Reasons Why Microsoft Band 2 Might be Over Counting Floors

Reasons Why Microsoft Band 2 Might be Over Counting Floors

In its second iteration, the Microsoft Band includes a barometer sensor in an effort to better track elevation changes. The feature is a great idea, but as I said when I originally covered the feature, it needs some serious tweaking.

I said then

Band v2 will record your elevated steps and combine them into a flights of stairs. These are not separate from your normal, daily walking steps, just extracted out to show those steps that it believed required more effort.

Generally speaking, Band v2 counts 8 to 10 more difficult steps as a single flight of stairs. This calculation varies depending on the effort and changes in elevation. So, you could purposely take the stairwell in your office building for extra exercise, and depending on the number of stairs between floors it could record more or less than you expected.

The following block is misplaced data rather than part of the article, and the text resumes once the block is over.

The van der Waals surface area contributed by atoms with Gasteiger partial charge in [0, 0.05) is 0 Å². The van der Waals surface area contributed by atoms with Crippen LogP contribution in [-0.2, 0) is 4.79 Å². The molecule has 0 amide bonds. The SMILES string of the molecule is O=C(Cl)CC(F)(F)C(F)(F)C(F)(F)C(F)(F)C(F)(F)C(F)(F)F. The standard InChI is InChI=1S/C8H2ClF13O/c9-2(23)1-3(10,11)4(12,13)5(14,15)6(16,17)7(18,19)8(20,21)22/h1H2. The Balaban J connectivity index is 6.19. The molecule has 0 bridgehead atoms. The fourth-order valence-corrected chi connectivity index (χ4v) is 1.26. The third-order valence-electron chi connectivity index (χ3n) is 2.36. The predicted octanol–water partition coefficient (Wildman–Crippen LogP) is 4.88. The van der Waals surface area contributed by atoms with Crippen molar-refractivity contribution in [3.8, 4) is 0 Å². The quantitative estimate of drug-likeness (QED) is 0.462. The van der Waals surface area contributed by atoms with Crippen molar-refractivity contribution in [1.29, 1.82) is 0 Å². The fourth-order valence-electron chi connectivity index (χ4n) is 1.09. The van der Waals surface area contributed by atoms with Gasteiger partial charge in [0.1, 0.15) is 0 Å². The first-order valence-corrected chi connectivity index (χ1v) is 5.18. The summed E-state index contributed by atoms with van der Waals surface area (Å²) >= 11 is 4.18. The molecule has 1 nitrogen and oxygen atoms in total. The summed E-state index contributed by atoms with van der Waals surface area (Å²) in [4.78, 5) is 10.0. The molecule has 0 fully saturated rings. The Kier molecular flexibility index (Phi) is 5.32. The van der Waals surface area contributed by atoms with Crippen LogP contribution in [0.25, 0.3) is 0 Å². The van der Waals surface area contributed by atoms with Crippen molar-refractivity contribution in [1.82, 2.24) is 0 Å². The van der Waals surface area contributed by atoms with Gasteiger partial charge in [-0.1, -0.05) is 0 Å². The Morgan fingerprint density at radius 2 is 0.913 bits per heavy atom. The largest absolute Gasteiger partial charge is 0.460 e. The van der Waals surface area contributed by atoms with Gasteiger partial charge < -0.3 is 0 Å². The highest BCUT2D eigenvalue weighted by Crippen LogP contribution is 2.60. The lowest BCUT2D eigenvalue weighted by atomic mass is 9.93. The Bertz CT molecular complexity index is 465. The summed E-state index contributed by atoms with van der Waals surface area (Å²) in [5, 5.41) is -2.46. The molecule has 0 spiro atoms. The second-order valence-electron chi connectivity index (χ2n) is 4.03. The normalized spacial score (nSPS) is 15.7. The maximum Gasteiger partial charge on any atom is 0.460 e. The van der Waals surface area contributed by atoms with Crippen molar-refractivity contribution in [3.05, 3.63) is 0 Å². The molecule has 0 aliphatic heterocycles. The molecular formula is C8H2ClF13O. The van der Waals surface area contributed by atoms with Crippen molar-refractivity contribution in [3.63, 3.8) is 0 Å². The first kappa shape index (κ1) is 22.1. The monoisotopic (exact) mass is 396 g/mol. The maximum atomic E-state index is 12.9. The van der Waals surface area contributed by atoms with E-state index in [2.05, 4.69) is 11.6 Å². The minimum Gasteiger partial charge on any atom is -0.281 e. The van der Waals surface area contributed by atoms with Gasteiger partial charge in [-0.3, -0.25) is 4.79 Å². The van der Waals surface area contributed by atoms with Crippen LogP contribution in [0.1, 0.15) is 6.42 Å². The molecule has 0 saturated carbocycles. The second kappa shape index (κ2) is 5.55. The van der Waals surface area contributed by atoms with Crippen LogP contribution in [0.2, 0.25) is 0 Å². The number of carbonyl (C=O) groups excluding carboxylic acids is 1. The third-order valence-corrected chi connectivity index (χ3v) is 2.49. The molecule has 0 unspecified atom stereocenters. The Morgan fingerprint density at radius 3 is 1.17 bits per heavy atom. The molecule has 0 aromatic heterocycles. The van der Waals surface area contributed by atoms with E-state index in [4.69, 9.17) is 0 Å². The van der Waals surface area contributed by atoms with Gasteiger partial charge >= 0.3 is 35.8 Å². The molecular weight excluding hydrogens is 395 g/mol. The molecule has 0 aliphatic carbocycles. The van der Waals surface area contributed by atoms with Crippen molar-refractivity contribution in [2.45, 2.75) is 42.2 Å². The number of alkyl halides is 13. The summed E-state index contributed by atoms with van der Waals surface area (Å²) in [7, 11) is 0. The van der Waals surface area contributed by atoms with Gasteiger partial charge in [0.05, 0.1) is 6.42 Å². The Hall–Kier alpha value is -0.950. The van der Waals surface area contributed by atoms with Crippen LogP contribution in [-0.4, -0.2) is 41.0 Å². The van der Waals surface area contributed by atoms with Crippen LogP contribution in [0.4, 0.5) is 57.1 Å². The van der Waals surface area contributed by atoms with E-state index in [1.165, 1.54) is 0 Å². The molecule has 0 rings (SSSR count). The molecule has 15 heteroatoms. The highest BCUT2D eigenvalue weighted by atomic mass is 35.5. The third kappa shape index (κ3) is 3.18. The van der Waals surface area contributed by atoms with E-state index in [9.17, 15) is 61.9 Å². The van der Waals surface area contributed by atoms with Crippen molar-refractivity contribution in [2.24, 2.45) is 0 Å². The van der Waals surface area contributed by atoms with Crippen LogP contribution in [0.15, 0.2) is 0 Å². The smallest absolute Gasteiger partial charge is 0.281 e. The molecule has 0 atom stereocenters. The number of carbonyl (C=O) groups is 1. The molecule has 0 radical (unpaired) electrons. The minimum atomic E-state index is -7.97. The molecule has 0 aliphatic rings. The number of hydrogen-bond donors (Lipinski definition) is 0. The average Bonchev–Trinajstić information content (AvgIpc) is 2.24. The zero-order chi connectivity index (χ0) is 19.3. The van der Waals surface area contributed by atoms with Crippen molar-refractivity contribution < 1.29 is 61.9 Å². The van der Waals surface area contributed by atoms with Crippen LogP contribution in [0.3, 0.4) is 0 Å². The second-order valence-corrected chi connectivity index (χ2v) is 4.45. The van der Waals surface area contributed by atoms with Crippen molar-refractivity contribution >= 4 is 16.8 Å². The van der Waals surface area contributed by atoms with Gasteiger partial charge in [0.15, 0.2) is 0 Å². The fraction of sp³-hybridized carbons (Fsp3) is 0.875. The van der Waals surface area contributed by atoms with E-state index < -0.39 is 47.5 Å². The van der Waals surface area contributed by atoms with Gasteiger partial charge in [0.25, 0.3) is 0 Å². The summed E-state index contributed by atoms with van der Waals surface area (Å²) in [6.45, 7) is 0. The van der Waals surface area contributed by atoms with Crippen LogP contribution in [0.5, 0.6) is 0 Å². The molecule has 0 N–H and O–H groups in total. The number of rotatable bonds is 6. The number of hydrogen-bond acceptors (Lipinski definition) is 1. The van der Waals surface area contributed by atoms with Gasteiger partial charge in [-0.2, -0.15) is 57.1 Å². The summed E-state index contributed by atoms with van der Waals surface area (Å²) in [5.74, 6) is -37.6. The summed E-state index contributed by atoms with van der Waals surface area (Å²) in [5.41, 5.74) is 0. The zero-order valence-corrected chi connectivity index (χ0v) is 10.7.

I see this often after my runs where due to a quickened pace or incline – just an overall increase of difficulty – the Band will log multiple floors. For that reason, I don’t put a lot of faith in the floor count, nor do I use it for anything meaningful in my fitness regimen.

As many Band owners have found, the “floors” count is not completely accurate. Some have noticed that the floor count goes through the roof while just sitting in their desk chair. As some have reported, any type of barometric pressure change can trigger the Band 2 to increment the floor count. Take into account what time of year it is: It’s storm season which means the barometric pressure changes constantly. As a storm approaches and the weight of the air in the atmosphere increases, it can drive the Band’s barometer a little crazy. This is not unlike how a pending storm can make someone’s knee ache or cause headaches.

Other fitness wearables use both barometric pressure and arm motion to detect walking up stairs to ensure better accuracy. Here’s hoping that this gets tweaked in Band v3 or in a coming Band v2 firmware update.

In some cases, restarting the Band also resets the barometer enough to jar it back into better working order. You can try it if the floor count is driving you nuts.

Restarting Microsoft Band 2:

  1. Press and hold the power button and the action button the same time for about 3 seconds.
  2. When prompted, swipe left and choose “Yes” to the question: “Turn Power off?“
  3. Press the power button to restart your Band. 
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